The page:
10/21/2017:  I placed a bottle of each "dosage" of yeast and sugar into the refrigerator last night to try to see what the optimal level of sugar and yeast additions would be for this beer. That will enable me to properly dose the rest of the batch (which is still flat) and achieve a desirable carbonation level.  I'll share more on this as I open and test each bottle.

10/22/2017:  Below is a photo of a 12-ounce bottle of the previously-uncarbonated beer after two weeks in an 80F box, when treated with only 3 doses of yeast and no additional sugar, and being poured hard into a glass.

No carbonation drops, but 3 doses of yeast
Zero carb drops, 3 doses of yeast, approximately 14 days of conditioning
10/28/2017:  Below is a photo of a bottle with two doses of yeast and no added sugar.  Poured hard into the glass it had some carbonation, but not as much as the previous bottle which had three doses of yeast.  So far, the three-dose version looks better to me for this beer.

Two doses of yeast, no carb drops, 20 days of conditioning

11/12/2017:  Below is a bottle dosed with one pipette of yeast and 1 carbonation drop.  While it did provide some carbonation, the level is considerably lower than the previous bottle opened, which had two doses of yeast and no additional sugar. This leads me to think that dosing the beer with fresh, active yeast is more important than adding sugar.  This bottle has had longer to condition and carbonate than any of the above, and is the flattest of them all.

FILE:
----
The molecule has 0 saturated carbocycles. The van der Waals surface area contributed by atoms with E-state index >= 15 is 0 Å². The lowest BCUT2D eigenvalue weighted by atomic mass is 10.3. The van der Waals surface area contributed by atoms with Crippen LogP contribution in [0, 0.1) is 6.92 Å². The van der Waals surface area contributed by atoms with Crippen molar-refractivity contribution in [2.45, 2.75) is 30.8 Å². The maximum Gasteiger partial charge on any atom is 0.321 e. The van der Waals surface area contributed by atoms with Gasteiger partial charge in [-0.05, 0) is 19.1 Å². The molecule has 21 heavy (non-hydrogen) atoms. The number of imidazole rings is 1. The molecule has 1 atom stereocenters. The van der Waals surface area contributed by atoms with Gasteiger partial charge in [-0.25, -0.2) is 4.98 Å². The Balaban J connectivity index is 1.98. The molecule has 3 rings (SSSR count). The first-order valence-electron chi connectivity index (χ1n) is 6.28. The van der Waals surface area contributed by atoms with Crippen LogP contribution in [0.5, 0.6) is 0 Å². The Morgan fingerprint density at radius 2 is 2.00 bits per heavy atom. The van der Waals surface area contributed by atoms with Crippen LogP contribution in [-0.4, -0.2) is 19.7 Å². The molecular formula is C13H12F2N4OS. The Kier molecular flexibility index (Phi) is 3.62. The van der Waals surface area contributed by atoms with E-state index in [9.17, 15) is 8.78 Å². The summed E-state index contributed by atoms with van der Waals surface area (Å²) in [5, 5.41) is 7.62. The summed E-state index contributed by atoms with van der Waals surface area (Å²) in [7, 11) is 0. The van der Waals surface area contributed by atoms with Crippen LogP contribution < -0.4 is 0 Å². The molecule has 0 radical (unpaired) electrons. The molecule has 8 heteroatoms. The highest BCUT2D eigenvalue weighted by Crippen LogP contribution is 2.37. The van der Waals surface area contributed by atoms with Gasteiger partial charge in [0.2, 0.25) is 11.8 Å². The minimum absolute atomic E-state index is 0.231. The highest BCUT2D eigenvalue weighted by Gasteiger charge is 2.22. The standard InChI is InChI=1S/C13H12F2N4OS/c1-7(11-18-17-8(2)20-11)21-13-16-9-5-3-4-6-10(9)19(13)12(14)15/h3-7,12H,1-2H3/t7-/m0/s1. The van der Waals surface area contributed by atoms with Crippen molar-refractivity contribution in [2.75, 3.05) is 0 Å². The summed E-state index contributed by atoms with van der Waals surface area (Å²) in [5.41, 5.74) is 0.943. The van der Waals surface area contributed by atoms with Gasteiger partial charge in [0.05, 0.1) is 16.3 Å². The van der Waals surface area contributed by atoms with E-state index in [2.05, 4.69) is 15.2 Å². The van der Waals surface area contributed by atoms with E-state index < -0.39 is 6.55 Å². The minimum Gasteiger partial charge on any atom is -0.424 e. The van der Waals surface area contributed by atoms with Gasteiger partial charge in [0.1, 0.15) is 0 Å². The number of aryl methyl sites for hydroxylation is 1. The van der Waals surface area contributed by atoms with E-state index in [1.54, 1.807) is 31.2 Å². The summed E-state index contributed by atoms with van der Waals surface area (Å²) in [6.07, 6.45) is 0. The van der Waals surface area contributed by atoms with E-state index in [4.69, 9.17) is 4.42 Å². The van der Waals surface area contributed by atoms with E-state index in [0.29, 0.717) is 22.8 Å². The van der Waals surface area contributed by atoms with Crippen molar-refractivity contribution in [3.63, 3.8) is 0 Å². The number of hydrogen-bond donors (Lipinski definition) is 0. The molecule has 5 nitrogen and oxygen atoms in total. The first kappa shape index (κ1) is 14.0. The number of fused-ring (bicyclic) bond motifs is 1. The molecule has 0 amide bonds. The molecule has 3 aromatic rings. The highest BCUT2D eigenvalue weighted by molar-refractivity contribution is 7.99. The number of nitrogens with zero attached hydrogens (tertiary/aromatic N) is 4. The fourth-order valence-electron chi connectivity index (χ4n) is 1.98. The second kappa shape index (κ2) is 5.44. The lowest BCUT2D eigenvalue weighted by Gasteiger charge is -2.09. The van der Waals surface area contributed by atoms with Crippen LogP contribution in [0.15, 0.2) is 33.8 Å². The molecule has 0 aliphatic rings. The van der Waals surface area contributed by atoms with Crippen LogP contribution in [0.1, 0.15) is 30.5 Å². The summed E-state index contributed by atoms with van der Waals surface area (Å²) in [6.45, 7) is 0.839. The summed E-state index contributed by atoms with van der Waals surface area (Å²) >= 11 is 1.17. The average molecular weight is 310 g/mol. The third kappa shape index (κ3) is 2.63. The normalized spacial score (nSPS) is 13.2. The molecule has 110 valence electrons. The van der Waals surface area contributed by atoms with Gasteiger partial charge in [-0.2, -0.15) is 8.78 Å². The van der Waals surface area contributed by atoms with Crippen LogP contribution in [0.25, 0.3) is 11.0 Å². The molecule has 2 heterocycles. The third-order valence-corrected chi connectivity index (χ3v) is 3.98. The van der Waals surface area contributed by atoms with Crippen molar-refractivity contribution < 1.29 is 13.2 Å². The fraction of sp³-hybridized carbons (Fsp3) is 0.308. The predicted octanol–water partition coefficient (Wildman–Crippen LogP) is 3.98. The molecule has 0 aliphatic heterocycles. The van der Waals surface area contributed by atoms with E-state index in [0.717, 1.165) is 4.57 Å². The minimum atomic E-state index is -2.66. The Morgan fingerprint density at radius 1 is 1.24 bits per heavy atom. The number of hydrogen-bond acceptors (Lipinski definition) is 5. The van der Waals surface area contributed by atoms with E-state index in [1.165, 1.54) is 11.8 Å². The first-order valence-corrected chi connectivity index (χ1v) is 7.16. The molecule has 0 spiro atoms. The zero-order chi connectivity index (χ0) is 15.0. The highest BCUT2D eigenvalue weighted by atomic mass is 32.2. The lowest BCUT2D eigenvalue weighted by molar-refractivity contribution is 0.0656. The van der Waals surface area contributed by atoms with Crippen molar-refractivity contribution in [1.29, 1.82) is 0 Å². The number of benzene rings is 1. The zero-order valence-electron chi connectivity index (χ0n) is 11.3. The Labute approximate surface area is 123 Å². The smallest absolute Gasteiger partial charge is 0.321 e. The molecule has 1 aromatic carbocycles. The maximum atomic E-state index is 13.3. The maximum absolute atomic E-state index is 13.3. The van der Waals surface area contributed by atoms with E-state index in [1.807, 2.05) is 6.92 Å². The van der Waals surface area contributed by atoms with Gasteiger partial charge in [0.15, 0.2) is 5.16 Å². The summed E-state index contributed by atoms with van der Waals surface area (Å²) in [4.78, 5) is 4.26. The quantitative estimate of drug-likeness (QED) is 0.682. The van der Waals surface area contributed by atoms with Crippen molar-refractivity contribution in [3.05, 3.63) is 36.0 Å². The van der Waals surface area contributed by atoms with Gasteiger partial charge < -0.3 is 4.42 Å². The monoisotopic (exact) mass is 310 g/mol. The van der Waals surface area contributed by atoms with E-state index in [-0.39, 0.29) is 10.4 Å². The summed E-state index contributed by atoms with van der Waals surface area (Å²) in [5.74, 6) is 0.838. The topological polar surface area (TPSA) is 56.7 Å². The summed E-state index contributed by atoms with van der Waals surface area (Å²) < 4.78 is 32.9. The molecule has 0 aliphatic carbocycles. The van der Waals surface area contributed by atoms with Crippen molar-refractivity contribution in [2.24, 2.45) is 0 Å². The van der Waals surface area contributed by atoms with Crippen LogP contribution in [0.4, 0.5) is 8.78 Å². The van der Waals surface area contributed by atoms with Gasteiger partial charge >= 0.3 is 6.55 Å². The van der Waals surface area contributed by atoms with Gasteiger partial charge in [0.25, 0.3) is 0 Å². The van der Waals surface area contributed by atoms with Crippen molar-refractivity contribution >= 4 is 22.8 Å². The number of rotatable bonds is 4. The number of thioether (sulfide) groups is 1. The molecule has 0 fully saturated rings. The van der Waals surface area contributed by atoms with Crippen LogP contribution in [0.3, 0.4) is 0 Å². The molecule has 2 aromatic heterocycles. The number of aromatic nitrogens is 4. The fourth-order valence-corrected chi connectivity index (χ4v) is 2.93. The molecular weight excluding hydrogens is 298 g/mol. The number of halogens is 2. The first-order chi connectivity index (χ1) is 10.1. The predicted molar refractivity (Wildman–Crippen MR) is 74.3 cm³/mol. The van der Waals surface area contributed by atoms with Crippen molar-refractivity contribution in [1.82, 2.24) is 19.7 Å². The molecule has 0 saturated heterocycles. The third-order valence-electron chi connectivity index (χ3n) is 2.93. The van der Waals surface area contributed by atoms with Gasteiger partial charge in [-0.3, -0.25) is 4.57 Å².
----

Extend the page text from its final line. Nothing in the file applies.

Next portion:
1 carb drop, 1 dose of yeast, 30+ days of conditioning

11/21/2017:  I mixed up some CBC-1 yeast and got it to start actively fermenting. Once it was going well, I gathered all my remaining "un-dosed" bottles together and gave each three pipettes of yeast, which was enough in the test cases to give me a good carbonation level.  I then re-capped each bottle and returned it to the 76F "hot box" (well-insulated cooler with a fermwrap heater inside and a temperature controller) to carbonate.  Last night, after a week in the hot box, the beer was properly carbonated and ready to drink.


Following are my recommended guidelines regarding carbonation of bottled homebrew. As with any recommendation, you should test these and if your experience dictates differently, adjust these recommendations to meet your unique requirements as a home brewer.